welcome to The music industry around the worldWeekly Recap – where we make sure you’ve caught the five biggest stories that have made headlines in the past seven days. The MBW Roundup is supported by Centtrip, which helps over 500 of the world’s best-selling artists maximize their income and lower their touring costs.
This week, Ed Sheeran triumphed in a second copyright lawsuit brought against him over alleged similarities between his hit, Thinking out loud, and Marvin Gaye Let’s go.
U.S. District Judge Louis Stanton dismissed the case brought by Structured Asset Sales LLC.
“It is an unassailable reality that chord progression and harmonic rhythm in let’s go are so commonplace, singly and in combination, that protecting their combination would give let’s go an impermissible monopoly on a basic musical building block,” Stanton said in issuing the ruling.
Earlier this month, Sheeran won a separate case for alleged violation of Thinking out loud, contributed by the estate of Ed Townsend, co-author of Marvin Gaye Let’s go.
Also this week, Bertelsmann announced that he was proposing the management change to GMB. Thomas Coesfeld, the current chief financial officer of BMG, will become the new CEO of the music company, effective July 1, 2023, instead of January 1, 2024.
According to Bertelsmann, “due to his personal plans for the future, (outgoing CEO) Hartwig Masuch had requested an early departure” from the company, but will remain associated with Bertelsmann in an advisory capacity until 2026.
Meanwhile, TikTok launched its “Artist Impact Program” this week and signed several new distribution deals for its Commercial Music Library (CML) to “fuel the talent and music-focused pipeline.” artists” on the CML. Some of these new distribution partnerships include Believe, DistroKid and Vydia.
Elsewhere, MBW calculated how much money the three major music companies jointly generate these days. We have also reported on IMPALAthe updated ten-point manifesto to reform music streaming.
Here’s what happened this week…
It’s been a while since Music Business Worldwide answered this question, and we thought our readers needed to know. So we took the calculator.
Finding out what the three majors are generating in revenue these days is simplified as each of them recently announced their first calendar quarter results (Universal here, sony hereand Warner here).
Thomas Coesfeld, BMG’s current chief financial officer, will now become the music company’s new CEO effective July 1, 2023.
He succeeds founding CEO Hartwig Masuch, who the company says is leaving BMG and Bertelsmann “at his own request and on mutually best terms”.
The CEO change was originally scheduled for January 1, 2024…
British singer-songwriter Ed Sheeran has emerged victorious in a second copyright lawsuit brought against him in federal court in Manhattan over alleged similarities between his hit song, Thinking Out Loud, and the Marvin Gaye’s signature song, Let’s Get It On.
U.S. District Judge Louis Stanton dismissed the case brought by Structured Asset Sales LLC, reversing his original ruling that the lawsuit deserved a jury hearing.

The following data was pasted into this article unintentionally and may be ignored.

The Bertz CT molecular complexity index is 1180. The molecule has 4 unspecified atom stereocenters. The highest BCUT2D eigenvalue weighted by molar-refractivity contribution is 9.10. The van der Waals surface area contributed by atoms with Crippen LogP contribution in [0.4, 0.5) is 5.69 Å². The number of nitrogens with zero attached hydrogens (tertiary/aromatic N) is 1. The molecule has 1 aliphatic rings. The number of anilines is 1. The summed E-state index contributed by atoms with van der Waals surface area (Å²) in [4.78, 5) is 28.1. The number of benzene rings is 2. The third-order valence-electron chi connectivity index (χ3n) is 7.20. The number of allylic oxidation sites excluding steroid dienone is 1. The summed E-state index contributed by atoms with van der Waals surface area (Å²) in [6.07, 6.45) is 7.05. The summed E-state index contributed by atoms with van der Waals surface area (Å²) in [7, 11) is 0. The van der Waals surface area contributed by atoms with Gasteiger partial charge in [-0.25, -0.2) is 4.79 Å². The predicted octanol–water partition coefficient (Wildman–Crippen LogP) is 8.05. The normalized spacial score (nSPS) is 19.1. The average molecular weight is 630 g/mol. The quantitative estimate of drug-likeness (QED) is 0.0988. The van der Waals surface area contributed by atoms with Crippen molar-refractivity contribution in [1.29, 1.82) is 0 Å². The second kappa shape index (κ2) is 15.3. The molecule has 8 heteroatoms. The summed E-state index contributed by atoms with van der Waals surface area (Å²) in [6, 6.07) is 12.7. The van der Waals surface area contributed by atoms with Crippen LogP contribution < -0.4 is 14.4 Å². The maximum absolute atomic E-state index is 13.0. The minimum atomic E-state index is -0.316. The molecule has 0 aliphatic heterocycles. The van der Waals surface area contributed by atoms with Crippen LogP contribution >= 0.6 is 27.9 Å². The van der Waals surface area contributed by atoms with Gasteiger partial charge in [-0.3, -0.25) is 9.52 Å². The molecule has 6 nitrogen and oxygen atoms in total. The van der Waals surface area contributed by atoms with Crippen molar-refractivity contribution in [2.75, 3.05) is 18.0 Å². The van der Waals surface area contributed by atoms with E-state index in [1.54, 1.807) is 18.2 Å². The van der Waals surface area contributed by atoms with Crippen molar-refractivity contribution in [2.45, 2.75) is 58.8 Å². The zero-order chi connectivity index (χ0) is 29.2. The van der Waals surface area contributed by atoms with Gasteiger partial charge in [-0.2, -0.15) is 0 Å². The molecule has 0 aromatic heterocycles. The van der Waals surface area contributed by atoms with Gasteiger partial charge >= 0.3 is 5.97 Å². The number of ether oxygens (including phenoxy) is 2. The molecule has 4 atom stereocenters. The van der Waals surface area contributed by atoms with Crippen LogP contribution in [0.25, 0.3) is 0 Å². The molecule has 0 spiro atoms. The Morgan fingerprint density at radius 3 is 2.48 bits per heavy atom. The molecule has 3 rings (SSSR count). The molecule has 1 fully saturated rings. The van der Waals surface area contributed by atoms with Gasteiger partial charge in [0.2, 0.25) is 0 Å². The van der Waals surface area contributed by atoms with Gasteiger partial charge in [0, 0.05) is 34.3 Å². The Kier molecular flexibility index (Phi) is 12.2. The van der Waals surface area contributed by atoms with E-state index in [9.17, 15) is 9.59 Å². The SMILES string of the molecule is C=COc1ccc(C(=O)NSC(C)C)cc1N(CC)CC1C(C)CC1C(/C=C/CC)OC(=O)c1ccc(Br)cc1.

Stanton is the same judge who presided over a separate case involving the same pieces of Sheeran and Gaye. The jury in that case ruled in Sheeran’s favor against the estate of Ed Townsend, who co-wrote Marvin Gaye’s Let’s Get It On… (MBW)
TikTok is launching what it calls its “Artist Impact Program” and has signed several new distribution deals for its Commercial Music Library (CML).
The new program allows artists to opt into TikTok’s commercial music library, giving them the ability to add trending songs to CML and then monetize their music on the short-form video platform by allowing companies to use in their advertising campaigns on TikTok.
TikTok states in its announcement that to “fuel the pipeline of talent and artist-driven music to the commercial music library”, it has signed a number of global distribution partnerships with Believe, DistroKid and Vydia…
Two years ago, IMPALA – Europe’s independent music trade body – published a ten-point plan to reform music streaming.
IMPALA said at the time that its goal with this report was “to make streaming fairer and to deliver a vibrant, compelling, and responsible future for creators and fans.”
Last month, IMPALA released an update to its ten-point manifesto, following what the organization says will be a month-long review process.
Among the recommendations put forward by IMPALA in its new ten-point plan is a call to “reform the distribution of streaming revenue” between different sectors of the music streaming economy.
And as part of that recommendation, IMPALA recommends that the industry increase the share of the industry’s streaming revenue ‘pie’ that is currently going to record labels.
The purpose of this increase, suggests IMPALA, would be “to cover the risks and investments” made by the labels.
Yet, obviously, an increase in the share of record label revenue generated by streaming platforms would inevitably mean a reduced share of streaming revenue for one of two other parties: (i) the authors- composers and publishers; or (ii) the streaming services themselves.
So which of these two recipients of IMPALA streaming money is suggesting getting a commercial haircut?…